Adult Neuropsychological Evaluations

The best care

How can a neuropsychological evaluation help?

 

Depending on the referral question, a neuropsychological evaluation may:
 

  • Confirm or clarify a diagnosis.

  • Generate a profile of strengths and weaknesses to guide educational, rehabilitation, or vocational interventions, or other treatments.

  • Help patients and their families to understand the difficulties that brought them to seek the evaluation. Treatment options and compensatory strategies are targeted to improve functioning and help patients and families achieve the best possible outcomes.

  • A neuropsychological evaluation can be very effective in the documentation of the effects of treatment on specific deficits over time. Comparisons made between evaluations can also help to clarify the progression and course of changes in cognitive functioning (i.e., improvement or decline), which can be of interest for certain disorders.

  • A neuropsychological evaluation can also be a critical element in the process of disability determination, or for forensic (legal) purposes.

  • Additionally, neuropsychological evaluations may result in a referral to other specialists such as educational/learning intervention specialists, neurologists, psychiatrists, psychologists, as well as various Federal, State and Local social services/programs. 

 

When is a neuropsychological evaluation needed?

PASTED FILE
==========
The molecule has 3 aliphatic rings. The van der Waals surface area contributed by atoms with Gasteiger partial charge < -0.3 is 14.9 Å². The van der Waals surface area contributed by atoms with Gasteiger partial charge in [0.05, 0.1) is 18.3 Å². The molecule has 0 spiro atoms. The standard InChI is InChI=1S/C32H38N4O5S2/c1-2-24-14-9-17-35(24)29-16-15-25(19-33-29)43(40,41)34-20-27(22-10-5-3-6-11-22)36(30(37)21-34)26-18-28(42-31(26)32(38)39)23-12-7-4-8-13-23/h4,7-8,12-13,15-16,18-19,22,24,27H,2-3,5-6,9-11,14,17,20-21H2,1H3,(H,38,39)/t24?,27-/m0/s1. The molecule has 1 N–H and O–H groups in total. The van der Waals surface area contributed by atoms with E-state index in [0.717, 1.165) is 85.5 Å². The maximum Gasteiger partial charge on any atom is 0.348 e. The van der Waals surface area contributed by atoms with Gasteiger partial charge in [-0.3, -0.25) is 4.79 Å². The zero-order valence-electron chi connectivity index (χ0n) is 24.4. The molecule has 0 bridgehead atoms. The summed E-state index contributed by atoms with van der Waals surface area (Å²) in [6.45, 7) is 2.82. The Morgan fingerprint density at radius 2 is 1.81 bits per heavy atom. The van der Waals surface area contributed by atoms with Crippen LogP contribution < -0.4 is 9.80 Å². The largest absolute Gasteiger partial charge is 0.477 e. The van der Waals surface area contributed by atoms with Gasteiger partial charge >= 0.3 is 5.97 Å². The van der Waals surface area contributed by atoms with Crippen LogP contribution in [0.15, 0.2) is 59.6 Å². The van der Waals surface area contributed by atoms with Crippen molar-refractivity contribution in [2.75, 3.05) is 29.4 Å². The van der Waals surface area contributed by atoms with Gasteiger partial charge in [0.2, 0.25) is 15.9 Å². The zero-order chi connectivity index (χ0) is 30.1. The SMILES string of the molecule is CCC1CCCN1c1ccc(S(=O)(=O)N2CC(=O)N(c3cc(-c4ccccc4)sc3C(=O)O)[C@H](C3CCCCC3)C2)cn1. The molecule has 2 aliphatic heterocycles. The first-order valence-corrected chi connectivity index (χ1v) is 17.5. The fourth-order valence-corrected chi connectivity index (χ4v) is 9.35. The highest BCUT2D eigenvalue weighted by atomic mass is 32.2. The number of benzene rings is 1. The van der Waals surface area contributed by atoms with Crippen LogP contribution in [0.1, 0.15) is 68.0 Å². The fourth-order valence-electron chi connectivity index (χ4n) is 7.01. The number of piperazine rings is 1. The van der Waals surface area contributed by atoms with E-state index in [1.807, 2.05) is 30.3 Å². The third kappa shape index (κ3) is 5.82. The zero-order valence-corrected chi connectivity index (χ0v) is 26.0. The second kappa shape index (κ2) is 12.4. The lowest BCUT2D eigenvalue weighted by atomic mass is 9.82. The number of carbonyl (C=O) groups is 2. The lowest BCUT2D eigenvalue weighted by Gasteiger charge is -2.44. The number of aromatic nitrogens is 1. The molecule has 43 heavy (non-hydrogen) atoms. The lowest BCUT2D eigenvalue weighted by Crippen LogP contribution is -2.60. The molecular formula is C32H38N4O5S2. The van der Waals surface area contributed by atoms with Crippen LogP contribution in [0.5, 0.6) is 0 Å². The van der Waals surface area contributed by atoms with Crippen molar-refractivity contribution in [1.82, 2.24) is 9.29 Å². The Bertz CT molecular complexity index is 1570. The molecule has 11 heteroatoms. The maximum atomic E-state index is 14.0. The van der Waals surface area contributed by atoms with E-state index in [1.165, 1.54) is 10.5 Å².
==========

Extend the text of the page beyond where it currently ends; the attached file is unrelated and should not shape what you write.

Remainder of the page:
A neuropsychological evaluation is indicated when impairment in cognitive, behavioral, and/or emotional functioning is suspected. Referrals are usually made to rule out a particular condition(s) and/or to describe their impact on a person’s functioning:
 

  • Traumatic Brain Injury (TBI)

  • Stroke

  • Alzheimer's Disease and Other Dementias

  • Seizure Disorders

  • Medical Illnesses or Treatments

  • Effects of Toxic Chemicals or Chronic Substance Abuse 

  • Attention-Deficit/Hyperactivity Disorder (ADHD)

  • Psychiatric or Neuropsychiatric Disorders

 

Who is qualified to conduct a neuropsychological evaluation?

Neuropsychological evaluations should only be conducted by Clinical Neuropsychologists. Clinical Neuropsychologists are psychologists with expertise in the assessment of cognitive, emotional, and adaptive functioning, as well as the clinical interpretation of test findings, the generation of appropriate diagnoses, and the provision of treatment recommendations. Clinical Neuropsychologists specialize in the application of assessment and intervention principles based on the scientific study of human behavior across the lifespan as it relates to normal and abnormal functioning of the central nervous system.

Clinical Neuropsychologists should have a Doctoral-level education in Clinical or Educational Psychology from an accredited institution, followed by two years of specialized postdoctoral training in brain-behavior relationships and neuropsychological assessment.